|Kate Porterfield of the Bellvue/NYU Program for Survivors of Torture gives advice on how to talk to refugees about their experiences of trauma. The Tennessee Office of Refugees hosted a training session presented by the Refugee Services National Partnership for Community Training July 22-23 at the Catholic Pastoral Center. The training was designed to help people who work with refugees who are victims of torture or other forms of trauma. Photo by Andy Telli
For decades, Nashville has been a port to welcome refugees from around the world. Some were fleeing political or ethnic persecution. Some were tortured. Some lost members of their family. All have lost their home.
Whether they are coming to the United States directly from a country at war or they’ve spent years in a refugee camp, all refugees “have experienced the trauma of a disruption in their life,” said Kellye Branson, the director of refugee and immigration services for Catholic Charities of Tennessee.
She and her staff joined others who work regularly with refugees at a two-day workshop to help them understand how to help refugees who have been victims of torture and trauma. The workshop, put on by the Refugee Services National Partnership for Community Training, was hosted by the Tennessee Office for Refugees at the Catholic Pastoral Center on July 22-23.
“I want to learn more about the trauma experienced by some of our clients and how to be more effective in helping them,” said Branson, whose staff expects to help resettle about 500 refugees this year and another 500 next year.
She encouraged all of her staff to attend the workshop, which drew more than 140 people from throughout Tennessee, Kentucky and even Florida, including the support staff who also interact with refugees regularly. It helps the support staff “to understand that with clients who are demanding and difficult, there are experiences behind that,” Branson said.
The U.S. government defines torture as “an act committed by a person acting under the color of law specifically intended to inflict severe physical or mental pain or suffering (other than pain or suffering incidental to lawful sanctions) upon another person within his custody or physical control.”
“The nature of torture is really intended to destroy a person’s humanity,” said Melodie Kinet, executive director of the National Partnership for Community Training.
Studies have found that anywhere between 5 percent and 35 percent of refugees resettled in the United States are victims of torture, Kinet said. Their experiences can lead to a variety of mental and physical health problems, including depression and Post Traumatic Stress Disorder, drug and alcohol additions, chronic illnesses and physical limitations stemming from injuries suffered as a torture victim, she added.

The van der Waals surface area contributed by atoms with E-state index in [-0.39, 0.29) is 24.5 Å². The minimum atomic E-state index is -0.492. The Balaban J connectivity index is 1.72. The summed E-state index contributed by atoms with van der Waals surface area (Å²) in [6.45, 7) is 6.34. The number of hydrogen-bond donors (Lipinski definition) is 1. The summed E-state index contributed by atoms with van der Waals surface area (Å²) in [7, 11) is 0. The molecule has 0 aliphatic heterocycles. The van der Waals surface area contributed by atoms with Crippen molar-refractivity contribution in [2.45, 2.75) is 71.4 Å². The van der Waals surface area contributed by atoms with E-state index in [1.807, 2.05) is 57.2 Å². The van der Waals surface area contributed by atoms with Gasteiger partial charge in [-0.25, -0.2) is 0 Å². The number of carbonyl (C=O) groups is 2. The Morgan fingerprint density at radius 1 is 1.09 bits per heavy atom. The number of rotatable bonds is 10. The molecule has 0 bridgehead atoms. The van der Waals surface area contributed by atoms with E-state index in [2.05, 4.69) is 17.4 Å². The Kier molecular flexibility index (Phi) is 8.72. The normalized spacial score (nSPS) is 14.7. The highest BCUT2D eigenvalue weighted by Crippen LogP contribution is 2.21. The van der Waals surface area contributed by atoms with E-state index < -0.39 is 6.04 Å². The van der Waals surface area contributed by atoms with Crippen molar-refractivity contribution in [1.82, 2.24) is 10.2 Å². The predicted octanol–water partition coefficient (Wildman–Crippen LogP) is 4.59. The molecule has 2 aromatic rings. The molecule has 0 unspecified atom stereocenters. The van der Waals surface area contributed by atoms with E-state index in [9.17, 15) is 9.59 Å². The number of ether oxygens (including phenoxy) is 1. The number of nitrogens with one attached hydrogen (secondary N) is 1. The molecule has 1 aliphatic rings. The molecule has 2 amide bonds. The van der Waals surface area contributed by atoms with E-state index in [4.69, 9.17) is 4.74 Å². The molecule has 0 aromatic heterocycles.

A refugee’s traumatic experiences can affect more than the individual, Kinet said, but also how they interact with their family and the rest of the community.
“That person’s traumatic experience is in the room with you… particularly if it’s something they haven’t been able to get treatment for or to get past,” said Kate Porterfield of the Bellevue/NYU Program for Survivors of Torture, one of the presenters at the workshop.
The trauma experienced by refugees affects their ability to process information, talk about memories, relate to others, think about the future, and their feelings about the world and themselves, Porterfield said.
To help refugees heal, those who work with them first must build trust, Porterfield said.
In one of her presentations, Porterfield discussed strategies that case managers, counselors, therapists and others who work with refugees can use to build trust with their clients.
The most effective strategy for helping a traumatized person is to humanize them, Porterfield said.
The prevalence of chronic disease among people who have been traumatized is high, said James Lavelle, of the Harvard Program for Refugee Trauma, the other presenter for the workshop. Violence plants the seed of poor health that can blossom into debilitating diseases, he said.
“We need to think of patients and clients holistically,” Lavelle said. “It’s not just above the head or below the head. Health care providers can forget about mental health and mental health workers can forget about physical health.”
He discussed several methods of screening clients to help identify health issues they may be facing, including both mental and physical health, so treatment can be arranged, Lavelle said.
The clients aren’t the only ones that can be negatively affected by their trauma. Case workers and therapists who hear graphic stories of torture and violence repeatedly can suffer a secondary trauma, Lavelle said. “You have to take care of yourself,” he told the workshop participants. “Empathy demands self-care.”